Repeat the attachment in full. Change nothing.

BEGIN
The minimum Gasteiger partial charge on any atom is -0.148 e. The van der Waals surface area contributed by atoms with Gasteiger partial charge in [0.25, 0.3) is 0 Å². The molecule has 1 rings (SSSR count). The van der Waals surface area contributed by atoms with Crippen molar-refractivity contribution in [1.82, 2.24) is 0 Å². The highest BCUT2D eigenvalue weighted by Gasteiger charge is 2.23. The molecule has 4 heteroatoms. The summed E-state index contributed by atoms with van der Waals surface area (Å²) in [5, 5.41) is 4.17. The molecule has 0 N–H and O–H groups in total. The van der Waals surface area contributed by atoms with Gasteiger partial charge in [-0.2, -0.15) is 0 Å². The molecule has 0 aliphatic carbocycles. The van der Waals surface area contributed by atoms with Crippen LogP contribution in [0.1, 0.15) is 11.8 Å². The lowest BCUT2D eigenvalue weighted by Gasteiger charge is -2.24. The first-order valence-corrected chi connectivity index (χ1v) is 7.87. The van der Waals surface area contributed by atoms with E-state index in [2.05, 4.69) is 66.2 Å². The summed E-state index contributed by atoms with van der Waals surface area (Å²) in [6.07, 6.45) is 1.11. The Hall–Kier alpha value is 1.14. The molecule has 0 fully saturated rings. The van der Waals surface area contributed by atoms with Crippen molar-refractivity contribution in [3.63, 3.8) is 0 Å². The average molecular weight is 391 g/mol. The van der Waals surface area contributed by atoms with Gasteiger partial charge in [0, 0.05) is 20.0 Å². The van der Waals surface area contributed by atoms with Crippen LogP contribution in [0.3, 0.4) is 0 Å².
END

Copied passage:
The minimum Gasteiger partial charge on any atom is -0.148 e. The van der Waals surface area contributed by atoms with Gasteiger partial charge in [0.25, 0.3) is 0 Å². The molecule has 1 rings (SSSR count). The van der Waals surface area contributed by atoms with Crippen molar-refractivity contribution in [1.82, 2.24) is 0 Å². The highest BCUT2D eigenvalue weighted by Gasteiger charge is 2.23. The molecule has 4 heteroatoms. The summed E-state index contributed by atoms with van der Waals surface area (Å²) in [5, 5.41) is 4.17. The molecule has 0 N–H and O–H groups in total. The van der Waals surface area contributed by atoms with Gasteiger partial charge in [-0.2, -0.15) is 0 Å². The molecule has 0 aliphatic carbocycles. The van der Waals surface area contributed by atoms with Crippen LogP contribution in [0.1, 0.15) is 11.8 Å². The lowest BCUT2D eigenvalue weighted by Gasteiger charge is -2.24. The first-order valence-corrected chi connectivity index (χ1v) is 7.87. The van der Waals surface area contributed by atoms with E-state index in [2.05, 4.69) is 66.2 Å². The summed E-state index contributed by atoms with van der Waals surface area (Å²) in [6.07, 6.45) is 1.11. The Hall–Kier alpha value is 1.14. The molecule has 0 fully saturated rings. The van der Waals surface area contributed by atoms with Crippen molar-refractivity contribution in [3.63, 3.8) is 0 Å². The average molecular weight is 391 g/mol. The van der Waals surface area contributed by atoms with Gasteiger partial charge in [0, 0.05) is 20.0 Å². The van der Waals surface area contributed by atoms with Crippen LogP contribution in [0.3, 0.4) is 0 Å².